GE's demise 'heartbreaking,' fast action needed: Fmr. GE executive Bob Nardelli

By IndustrialsFOXBusiness

GE considers breakup after $11B insurance, tax hit

Bob Nardelli, former Chrysler CEO, on a potential breakup of General Electric and Apple's investment in the U.S.

Bob Nardelli, once a contender for the General Electric CEO (NYSE:GE) spot that went to Jeff Immelt, says the 125-year old company’s demise is “heart breaking” and is urging fast action by the company’s new leadership.

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“John [Flannery} has a big challenge with cash generation, he should be taking inventory of every non-earning asset in the company,” said Nardelli, former CEO of GE Power Systems, during an interview on FOX Business Network’s ‘Mornings With Maria’.

He added that even though GE would likely take a paper hit, in earnings per share, by selling assets, that Flannery should be selling non-cash generating assets such as idle factories and idle equipment as quickly as possible.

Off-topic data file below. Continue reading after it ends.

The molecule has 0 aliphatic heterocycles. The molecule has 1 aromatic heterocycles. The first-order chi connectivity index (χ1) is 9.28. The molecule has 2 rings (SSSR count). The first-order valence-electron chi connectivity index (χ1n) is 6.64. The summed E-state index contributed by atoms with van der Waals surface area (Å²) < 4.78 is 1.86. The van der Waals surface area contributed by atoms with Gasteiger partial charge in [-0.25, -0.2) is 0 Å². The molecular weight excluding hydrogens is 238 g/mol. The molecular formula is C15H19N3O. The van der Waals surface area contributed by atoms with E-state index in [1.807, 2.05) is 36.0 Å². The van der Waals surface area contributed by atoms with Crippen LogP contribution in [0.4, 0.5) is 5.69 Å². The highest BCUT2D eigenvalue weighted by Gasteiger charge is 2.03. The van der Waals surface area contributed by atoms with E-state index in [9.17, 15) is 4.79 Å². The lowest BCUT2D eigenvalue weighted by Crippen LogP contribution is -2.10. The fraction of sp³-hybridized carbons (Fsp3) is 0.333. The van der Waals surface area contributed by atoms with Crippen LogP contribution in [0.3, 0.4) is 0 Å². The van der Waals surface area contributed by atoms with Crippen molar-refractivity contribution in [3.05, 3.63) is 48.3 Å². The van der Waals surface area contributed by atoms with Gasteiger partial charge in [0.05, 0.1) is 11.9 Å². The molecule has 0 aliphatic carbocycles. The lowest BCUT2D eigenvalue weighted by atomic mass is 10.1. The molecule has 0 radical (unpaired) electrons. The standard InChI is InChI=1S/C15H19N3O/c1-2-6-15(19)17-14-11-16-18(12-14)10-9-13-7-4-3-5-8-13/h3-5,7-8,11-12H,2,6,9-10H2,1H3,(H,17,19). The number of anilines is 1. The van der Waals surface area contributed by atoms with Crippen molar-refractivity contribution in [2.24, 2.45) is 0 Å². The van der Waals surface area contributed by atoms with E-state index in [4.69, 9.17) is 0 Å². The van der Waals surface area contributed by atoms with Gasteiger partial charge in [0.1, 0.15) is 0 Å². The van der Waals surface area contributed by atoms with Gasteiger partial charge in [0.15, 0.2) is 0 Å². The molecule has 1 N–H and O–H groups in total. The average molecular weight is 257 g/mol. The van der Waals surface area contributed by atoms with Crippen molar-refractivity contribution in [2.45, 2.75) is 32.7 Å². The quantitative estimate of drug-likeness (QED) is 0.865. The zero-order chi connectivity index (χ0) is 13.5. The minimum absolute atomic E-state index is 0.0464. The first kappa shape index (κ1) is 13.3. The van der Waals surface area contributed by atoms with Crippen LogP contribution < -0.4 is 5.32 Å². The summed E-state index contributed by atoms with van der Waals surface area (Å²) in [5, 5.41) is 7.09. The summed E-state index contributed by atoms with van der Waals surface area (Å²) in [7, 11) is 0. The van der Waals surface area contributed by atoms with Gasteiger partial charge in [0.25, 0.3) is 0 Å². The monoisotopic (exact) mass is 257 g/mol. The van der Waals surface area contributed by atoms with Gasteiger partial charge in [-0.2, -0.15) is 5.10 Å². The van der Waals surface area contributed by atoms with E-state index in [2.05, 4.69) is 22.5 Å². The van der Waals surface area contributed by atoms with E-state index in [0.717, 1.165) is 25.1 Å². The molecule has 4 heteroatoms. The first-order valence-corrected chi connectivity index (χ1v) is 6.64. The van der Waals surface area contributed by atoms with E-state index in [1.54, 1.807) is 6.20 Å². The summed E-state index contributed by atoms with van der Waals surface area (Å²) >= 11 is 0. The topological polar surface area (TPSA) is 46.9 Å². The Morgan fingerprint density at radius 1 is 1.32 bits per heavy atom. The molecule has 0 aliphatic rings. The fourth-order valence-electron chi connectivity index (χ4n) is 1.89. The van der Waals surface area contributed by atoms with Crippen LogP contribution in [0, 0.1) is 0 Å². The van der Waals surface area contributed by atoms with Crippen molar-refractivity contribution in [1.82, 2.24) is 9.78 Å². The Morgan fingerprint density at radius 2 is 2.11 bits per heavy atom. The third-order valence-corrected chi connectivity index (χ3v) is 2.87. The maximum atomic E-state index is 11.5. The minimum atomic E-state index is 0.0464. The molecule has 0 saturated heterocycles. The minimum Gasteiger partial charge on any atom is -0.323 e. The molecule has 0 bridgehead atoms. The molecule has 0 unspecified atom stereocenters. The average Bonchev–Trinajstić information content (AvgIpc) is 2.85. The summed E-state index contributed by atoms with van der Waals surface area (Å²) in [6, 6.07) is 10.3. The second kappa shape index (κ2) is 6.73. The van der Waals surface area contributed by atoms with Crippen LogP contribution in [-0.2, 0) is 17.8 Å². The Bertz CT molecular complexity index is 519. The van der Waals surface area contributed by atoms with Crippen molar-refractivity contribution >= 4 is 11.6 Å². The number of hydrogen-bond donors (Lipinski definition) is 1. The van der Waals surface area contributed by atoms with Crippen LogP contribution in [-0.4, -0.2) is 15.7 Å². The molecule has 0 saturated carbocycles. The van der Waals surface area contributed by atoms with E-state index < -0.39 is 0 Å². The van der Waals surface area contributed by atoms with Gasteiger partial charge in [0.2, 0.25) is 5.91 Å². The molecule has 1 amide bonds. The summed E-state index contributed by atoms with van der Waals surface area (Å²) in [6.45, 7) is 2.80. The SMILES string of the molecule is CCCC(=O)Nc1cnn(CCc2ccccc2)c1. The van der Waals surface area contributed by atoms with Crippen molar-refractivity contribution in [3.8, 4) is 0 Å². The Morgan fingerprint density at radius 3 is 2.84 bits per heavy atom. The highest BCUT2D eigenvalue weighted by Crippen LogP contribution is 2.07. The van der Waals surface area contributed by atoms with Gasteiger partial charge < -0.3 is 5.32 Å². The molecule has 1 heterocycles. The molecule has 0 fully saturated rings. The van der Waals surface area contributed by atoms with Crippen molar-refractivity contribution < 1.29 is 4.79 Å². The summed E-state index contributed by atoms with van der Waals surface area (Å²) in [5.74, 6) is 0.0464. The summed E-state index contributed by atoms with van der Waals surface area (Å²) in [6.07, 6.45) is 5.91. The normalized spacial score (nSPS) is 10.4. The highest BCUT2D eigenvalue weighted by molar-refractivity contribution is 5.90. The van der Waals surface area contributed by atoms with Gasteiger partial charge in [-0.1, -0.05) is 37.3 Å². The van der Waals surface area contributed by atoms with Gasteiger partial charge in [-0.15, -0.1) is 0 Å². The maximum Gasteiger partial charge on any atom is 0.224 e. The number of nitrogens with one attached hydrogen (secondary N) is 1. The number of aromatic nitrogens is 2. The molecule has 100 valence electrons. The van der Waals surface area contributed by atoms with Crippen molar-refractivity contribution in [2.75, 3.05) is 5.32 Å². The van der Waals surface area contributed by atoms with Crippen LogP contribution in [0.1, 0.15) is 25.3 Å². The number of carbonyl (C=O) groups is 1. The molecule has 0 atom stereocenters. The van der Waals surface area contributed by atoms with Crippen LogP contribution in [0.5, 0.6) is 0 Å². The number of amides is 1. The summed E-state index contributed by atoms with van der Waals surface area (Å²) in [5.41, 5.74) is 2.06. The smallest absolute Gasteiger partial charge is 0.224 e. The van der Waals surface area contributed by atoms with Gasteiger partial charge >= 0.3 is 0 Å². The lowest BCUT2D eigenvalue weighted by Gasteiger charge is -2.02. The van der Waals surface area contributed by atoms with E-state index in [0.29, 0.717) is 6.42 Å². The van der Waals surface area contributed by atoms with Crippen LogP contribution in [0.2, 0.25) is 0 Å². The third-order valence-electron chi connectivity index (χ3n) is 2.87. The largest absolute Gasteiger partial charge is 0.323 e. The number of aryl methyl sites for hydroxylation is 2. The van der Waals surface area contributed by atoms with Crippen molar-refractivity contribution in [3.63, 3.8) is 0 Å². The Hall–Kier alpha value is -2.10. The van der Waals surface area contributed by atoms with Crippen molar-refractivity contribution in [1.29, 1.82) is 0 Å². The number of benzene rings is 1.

Nardelli, who left for Home Depot (NYSE:HD) after being passed over by former CEO Jack Welch in favor or Immelt, is very sympathetic about the challenge that Flannery faces, saying that it is beyond anything that he would have predicted.

Flannery took over as GE’s CEO in August and since then has been dealt numerous financial and leadership setbacks.

“John has a herculean challenge, and he’s playing in the SuperBowl with an entirely new team … He has huge debt an unfunded pension and a dividend, which, maybe he should have taken completely out,” Nardelli added.

As previously reported by FOX Business, GE announced earlier this week that it would take a much larger-than-expected charge, $6.2 billion, in GE Capital. This sparked renewed talk of a breakup.

On Tuesday, talking about the write-down and the ongoing examination of GE’s business, Flannery stated, “There could be different structures, we need to examine those….They could result in many different permutations including separately trading assets in any one of our units if that is what makes sense.”

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While Flannery has a huge task ahead of him to turnaround GE, Nardelli is no longer a GE shareholder. “You sold all of your stock?” Bartiromo asked Nardelli. “I did – I kept it for a long time – I voted with my heart, and I kept it – then, I voted with my head,” he said.

GE shares have lost 44% over the past 12-months and are trading in the $17 range.

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